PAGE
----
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# Neutralization

Author: Leonard Krugman

The close coupling between the input and the output circuits of the transistor causes the resonant frequency of the coupling circuit to be particularly sensitive to variations in the input and output impedances. In general, the load impedance has a greater effect on the input impedance than the generator impedance has on the output impedance. For this reason, the best procedure to follow in aligning an i-f strip is to start with the last stage and work toward the first.

To avoid the critical tuning problem, the stage may be neutralized. This allows each resonant coupling circuit to be independently adjusted without introducing any detuning on or by the remaining stages. One form of neutralization is illustrated in Fig. 7-6 (A). For reasons of clarity, only the a-c circuit is shown. Neutralization is accomplished by balancing the resistor RB and the equivalent impedance Zc of Rc and C against the transistor base resistor rb and the equivalent impedance of the collector arm zc composed of rc and Cc. The balancing conditions are more clearly illustrated in the equivalent circuit of the neutralized circuit, as shown in Fig. 7-6 (B). The circuit is drawn in the form of a conventional bridge. The bridge is balanced when rb/RB = zc/Zc. Under this condition there is no interaction between the input and output circuits. Then, when the stage is neutralized, the output impedance is independent of Rg and the input impedance is independent of RL.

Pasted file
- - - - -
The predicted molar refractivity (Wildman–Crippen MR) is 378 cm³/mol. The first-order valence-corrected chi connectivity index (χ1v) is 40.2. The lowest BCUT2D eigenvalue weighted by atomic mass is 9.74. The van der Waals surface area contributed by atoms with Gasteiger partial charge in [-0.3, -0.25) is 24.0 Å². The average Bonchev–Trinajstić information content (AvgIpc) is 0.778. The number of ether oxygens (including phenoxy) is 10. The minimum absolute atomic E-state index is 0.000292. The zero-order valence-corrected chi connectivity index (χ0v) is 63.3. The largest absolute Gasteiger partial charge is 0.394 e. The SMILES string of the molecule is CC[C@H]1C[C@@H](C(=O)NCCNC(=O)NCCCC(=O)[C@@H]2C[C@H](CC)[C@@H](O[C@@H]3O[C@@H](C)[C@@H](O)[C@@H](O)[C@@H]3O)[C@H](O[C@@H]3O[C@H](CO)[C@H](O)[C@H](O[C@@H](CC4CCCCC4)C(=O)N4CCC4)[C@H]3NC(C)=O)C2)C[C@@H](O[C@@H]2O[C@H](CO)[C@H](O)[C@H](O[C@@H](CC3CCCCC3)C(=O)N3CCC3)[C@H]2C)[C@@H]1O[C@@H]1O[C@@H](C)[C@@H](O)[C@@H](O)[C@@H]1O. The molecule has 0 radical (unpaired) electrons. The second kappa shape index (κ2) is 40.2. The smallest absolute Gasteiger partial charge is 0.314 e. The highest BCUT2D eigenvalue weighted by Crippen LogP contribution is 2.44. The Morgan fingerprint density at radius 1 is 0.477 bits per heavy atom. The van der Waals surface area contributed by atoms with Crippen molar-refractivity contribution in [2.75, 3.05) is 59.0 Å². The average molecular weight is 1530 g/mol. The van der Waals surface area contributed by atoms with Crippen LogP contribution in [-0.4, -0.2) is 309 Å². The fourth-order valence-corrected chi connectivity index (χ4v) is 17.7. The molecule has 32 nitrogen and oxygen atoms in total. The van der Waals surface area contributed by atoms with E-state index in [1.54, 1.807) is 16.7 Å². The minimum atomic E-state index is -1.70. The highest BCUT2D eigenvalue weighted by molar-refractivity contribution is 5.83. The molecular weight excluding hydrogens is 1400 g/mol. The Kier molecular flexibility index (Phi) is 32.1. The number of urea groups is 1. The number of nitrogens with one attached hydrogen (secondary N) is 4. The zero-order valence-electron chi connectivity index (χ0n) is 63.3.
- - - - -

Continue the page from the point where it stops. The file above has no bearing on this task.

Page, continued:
Fig. 7-6. (A) Neutralized i-f amplifier. (B) Equivalent circuit of neutralized i-f amplifier.

In practical circuits the neutralization network design can be simplified by omitting the capacitor C if a point-contact transistor is used, or by eliminating Rc if a junction transistor is used. This changes the balance equations to rb/RB = rc/Rc for the point-contact types, and rb/RB = C/Cc for the junction types. These simplifications are possible at the intermediate frequencies because feedback is governed primarily by rc in the point-contact transistor, and by Cc in the junction transistor. The network components are not very critical. Values within a 5% tolerance range are generally satisfactory.

Notice that the lower output terminal is connected to ground through RB. This makes it important for the value of RB to be small in order to avoid introducing too much noise through RB into the output circuit. For satisfactory operation, the value of RB should not be larger than the base resistance. This fixes the value of C in the range of Cc, and Rc in the range of rc. The loss in gain due to the neutralizing network will be less than 10% of the total gain in a properly designed circuit.

Last Update: 2010-11-17